New York-listed fashion and lifestyle e-commerce platform Jumei said Monday that it had entered in agreement which would take the Chinese company private, ending its struggles to remain competitive in the cutthroat sector.
Why it matters: Once a popular online retailer for cosmetics and luxury products, Jumei’s downfall reflects the fierce competition in China’s fast-evolving e-commerce sector. It has tried and failed in two attempts to privatize which began in 2016.
- The company owns power bank rental company Ankerbox, known as Jiedian, which holds 40% of China’s power bank market. The sector had 305 million users in 2019.
- Jumei’s efforts to expand into other emerging tech trends such as livestreaming, offline stores, TV drama series production, and hardware has seen little success.
Details: In response to Monday’s announcement, the company’s shares soared 26% to $19.52 per share on Tuesday.
- Under the agreement, Jumei said it will carry out a merger with Super ROI Global Holding Ltd. and Jumei Investment Holding Ltd., two entities that are held by the company’s founder and chairman Chen Ou.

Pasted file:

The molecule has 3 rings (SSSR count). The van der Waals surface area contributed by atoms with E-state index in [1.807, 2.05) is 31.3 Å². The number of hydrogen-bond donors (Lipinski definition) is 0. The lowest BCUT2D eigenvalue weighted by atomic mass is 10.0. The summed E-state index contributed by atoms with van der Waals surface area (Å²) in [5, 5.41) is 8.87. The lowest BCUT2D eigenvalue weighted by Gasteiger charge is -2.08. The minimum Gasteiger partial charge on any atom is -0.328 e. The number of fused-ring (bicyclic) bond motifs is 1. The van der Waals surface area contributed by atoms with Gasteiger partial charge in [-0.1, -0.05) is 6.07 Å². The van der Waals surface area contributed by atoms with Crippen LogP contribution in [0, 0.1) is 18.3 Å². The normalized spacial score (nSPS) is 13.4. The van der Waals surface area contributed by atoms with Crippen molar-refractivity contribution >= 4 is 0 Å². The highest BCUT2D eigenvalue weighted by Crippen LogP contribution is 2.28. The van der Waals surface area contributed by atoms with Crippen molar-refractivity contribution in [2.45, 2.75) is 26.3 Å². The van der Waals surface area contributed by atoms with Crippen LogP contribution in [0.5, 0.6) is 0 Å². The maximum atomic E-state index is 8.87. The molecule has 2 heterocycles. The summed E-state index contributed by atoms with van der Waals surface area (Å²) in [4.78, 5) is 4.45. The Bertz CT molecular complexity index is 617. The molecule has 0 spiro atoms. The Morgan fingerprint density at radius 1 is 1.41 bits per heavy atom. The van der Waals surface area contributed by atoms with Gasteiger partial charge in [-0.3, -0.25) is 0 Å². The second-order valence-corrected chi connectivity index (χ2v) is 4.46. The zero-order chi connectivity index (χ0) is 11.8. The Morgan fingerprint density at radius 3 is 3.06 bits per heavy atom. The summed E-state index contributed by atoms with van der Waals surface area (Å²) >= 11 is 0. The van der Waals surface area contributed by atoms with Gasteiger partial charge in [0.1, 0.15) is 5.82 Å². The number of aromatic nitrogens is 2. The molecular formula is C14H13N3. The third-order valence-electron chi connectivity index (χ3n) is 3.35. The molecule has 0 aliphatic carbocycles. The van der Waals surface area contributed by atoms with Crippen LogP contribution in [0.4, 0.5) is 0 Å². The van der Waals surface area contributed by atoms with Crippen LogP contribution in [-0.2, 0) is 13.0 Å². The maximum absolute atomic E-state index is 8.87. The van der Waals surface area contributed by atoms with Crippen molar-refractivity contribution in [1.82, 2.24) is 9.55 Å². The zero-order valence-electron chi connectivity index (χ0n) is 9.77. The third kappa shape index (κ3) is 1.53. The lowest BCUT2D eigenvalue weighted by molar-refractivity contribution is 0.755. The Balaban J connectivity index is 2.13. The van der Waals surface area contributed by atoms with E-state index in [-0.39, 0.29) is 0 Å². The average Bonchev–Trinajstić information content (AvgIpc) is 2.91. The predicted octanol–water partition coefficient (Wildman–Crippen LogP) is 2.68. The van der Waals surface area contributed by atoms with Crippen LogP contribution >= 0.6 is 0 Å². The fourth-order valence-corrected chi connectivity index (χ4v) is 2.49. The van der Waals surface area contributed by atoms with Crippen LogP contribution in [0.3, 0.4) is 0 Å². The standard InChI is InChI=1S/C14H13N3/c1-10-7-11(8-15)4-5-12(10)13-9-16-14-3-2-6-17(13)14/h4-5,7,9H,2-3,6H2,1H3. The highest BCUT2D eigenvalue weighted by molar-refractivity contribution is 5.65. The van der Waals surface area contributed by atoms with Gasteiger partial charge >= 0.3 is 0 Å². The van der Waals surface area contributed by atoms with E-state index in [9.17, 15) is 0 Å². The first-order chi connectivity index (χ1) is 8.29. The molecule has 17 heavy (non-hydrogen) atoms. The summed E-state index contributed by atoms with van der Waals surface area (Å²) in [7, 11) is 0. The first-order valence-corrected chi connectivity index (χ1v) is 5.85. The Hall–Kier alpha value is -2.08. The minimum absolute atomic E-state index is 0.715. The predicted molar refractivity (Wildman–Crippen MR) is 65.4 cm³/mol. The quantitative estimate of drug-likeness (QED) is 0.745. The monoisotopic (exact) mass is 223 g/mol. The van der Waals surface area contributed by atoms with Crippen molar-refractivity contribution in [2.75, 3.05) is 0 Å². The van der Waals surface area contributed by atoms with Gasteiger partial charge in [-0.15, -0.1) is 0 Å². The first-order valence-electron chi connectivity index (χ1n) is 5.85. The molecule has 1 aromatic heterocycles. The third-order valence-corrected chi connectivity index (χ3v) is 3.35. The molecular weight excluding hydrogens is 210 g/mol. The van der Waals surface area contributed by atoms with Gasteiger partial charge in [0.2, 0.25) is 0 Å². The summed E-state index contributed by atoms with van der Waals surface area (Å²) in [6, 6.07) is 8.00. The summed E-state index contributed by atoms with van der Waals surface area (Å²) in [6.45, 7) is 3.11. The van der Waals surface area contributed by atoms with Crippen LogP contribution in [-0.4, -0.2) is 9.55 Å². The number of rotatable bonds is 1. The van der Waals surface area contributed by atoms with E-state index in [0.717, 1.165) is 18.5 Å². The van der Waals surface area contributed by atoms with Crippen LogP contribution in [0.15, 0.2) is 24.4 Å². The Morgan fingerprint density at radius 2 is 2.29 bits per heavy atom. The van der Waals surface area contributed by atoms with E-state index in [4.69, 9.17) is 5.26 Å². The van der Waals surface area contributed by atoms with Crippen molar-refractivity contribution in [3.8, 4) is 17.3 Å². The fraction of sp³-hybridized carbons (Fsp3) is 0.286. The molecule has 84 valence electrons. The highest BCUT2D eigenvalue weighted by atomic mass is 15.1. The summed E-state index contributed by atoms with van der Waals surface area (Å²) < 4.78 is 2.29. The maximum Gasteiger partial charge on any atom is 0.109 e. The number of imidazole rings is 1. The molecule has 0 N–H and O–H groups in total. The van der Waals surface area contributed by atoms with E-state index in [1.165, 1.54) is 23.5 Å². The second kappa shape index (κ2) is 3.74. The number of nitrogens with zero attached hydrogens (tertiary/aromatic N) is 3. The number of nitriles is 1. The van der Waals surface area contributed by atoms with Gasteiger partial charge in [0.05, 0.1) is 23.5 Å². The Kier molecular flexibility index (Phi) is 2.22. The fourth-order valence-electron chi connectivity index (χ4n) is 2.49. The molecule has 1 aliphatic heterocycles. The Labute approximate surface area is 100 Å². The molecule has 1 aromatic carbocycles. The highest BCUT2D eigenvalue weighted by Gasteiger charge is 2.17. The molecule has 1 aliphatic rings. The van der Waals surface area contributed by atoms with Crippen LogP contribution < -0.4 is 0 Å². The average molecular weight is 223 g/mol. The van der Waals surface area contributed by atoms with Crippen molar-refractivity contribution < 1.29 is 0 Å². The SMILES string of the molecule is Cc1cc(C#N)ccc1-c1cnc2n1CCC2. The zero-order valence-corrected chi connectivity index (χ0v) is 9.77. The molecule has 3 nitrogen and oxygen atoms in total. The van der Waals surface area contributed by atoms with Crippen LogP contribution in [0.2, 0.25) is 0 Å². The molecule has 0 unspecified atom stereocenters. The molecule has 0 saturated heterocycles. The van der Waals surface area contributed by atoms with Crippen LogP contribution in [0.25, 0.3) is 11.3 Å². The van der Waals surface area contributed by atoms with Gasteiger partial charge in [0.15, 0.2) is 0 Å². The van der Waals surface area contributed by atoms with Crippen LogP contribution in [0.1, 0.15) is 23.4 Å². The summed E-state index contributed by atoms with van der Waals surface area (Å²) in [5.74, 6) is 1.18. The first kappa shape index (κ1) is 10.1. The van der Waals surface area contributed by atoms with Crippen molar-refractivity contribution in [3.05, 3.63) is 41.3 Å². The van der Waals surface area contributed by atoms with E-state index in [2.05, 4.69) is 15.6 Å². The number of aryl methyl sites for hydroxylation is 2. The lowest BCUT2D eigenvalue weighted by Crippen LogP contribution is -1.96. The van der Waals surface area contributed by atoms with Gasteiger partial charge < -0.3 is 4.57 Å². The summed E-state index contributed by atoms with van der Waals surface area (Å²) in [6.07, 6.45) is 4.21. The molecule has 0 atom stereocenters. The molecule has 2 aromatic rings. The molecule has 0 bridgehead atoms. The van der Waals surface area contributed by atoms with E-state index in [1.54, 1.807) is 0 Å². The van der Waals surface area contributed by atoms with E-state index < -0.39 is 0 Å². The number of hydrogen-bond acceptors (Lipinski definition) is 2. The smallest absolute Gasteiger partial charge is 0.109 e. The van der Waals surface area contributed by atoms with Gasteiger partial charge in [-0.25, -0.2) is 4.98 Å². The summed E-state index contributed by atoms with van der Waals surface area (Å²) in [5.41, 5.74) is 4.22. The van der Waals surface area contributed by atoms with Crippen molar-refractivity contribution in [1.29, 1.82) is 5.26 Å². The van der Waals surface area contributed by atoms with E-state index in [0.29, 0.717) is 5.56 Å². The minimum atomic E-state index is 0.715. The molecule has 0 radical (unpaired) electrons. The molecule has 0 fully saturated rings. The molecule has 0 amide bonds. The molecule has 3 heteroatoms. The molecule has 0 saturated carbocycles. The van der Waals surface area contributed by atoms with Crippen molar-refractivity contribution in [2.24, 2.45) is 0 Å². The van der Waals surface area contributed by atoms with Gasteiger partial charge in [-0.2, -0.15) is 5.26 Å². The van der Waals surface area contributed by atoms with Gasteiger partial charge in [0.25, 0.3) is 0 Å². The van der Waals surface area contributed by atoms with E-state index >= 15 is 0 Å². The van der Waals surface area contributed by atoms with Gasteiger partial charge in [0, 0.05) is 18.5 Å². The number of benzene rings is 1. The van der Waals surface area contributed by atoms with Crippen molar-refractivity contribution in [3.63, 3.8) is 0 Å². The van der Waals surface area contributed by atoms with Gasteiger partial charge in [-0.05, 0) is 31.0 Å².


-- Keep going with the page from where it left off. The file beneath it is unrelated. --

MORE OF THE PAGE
- If the takeover is completed, the company will stay remain under Chen, who currently holds 44.6% of Jumei’s outstanding shares and 88.9% of the total voting power, according to the statement.
- The buyer group will fund the merger with debt financing, cash, and credit lines.
- The merger is currently expected to close in the second quarter.
- The company received on Jan. 12 a proposal from Chen to acquire all outstanding shares he does not already own for $20 per ADS in cash.
Context: Jumei raised $245 million in its 2014 IPO, with shares priced at $22 apiece.
- Chen made his first proposal to privatize the company as early as Feb. 2016 at a buyback price of $7 per ADS. He scrapped the privatization offer in November 2017 after other shareholders protested the buyback.
- Similar to many e-commerce peers, Jumei has been blighted by counterfeit product scandals.
- In 2017, investors called the company out for acquiring power bank rental startup Ankerbox, an unrelated segment then seen as a risky endeavor.